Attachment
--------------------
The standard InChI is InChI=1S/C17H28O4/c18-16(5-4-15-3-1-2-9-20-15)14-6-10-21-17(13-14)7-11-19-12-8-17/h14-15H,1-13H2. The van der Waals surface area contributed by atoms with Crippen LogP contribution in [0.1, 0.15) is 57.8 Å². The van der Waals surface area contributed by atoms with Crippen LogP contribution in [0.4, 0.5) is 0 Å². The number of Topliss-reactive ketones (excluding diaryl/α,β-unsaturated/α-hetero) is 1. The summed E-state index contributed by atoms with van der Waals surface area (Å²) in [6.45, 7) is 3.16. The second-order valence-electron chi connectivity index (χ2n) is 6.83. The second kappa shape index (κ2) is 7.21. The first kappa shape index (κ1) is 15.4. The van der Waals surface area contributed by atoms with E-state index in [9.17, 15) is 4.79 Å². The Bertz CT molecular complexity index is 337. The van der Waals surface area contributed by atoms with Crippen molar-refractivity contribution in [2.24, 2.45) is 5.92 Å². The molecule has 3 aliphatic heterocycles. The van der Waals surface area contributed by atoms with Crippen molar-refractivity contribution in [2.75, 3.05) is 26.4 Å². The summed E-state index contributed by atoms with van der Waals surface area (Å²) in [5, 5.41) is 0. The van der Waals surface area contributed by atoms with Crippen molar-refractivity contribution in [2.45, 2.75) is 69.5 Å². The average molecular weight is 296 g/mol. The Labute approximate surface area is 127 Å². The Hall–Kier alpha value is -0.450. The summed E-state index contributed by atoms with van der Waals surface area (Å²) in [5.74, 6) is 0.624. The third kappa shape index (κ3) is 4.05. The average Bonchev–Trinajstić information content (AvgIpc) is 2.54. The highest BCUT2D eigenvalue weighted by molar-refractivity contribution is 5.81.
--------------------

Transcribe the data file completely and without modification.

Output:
The standard InChI is InChI=1S/C17H28O4/c18-16(5-4-15-3-1-2-9-20-15)14-6-10-21-17(13-14)7-11-19-12-8-17/h14-15H,1-13H2. The van der Waals surface area contributed by atoms with Crippen LogP contribution in [0.1, 0.15) is 57.8 Å². The van der Waals surface area contributed by atoms with Crippen LogP contribution in [0.4, 0.5) is 0 Å². The number of Topliss-reactive ketones (excluding diaryl/α,β-unsaturated/α-hetero) is 1. The summed E-state index contributed by atoms with van der Waals surface area (Å²) in [6.45, 7) is 3.16. The second-order valence-electron chi connectivity index (χ2n) is 6.83. The second kappa shape index (κ2) is 7.21. The first kappa shape index (κ1) is 15.4. The van der Waals surface area contributed by atoms with E-state index in [9.17, 15) is 4.79 Å². The Bertz CT molecular complexity index is 337. The van der Waals surface area contributed by atoms with Crippen molar-refractivity contribution in [2.24, 2.45) is 5.92 Å². The molecule has 3 aliphatic heterocycles. The van der Waals surface area contributed by atoms with Crippen molar-refractivity contribution in [2.75, 3.05) is 26.4 Å². The summed E-state index contributed by atoms with van der Waals surface area (Å²) in [5, 5.41) is 0. The van der Waals surface area contributed by atoms with Crippen molar-refractivity contribution in [2.45, 2.75) is 69.5 Å². The average molecular weight is 296 g/mol. The Labute approximate surface area is 127 Å². The Hall–Kier alpha value is -0.450. The summed E-state index contributed by atoms with van der Waals surface area (Å²) in [5.74, 6) is 0.624. The third kappa shape index (κ3) is 4.05. The average Bonchev–Trinajstić information content (AvgIpc) is 2.54. The highest BCUT2D eigenvalue weighted by molar-refractivity contribution is 5.81.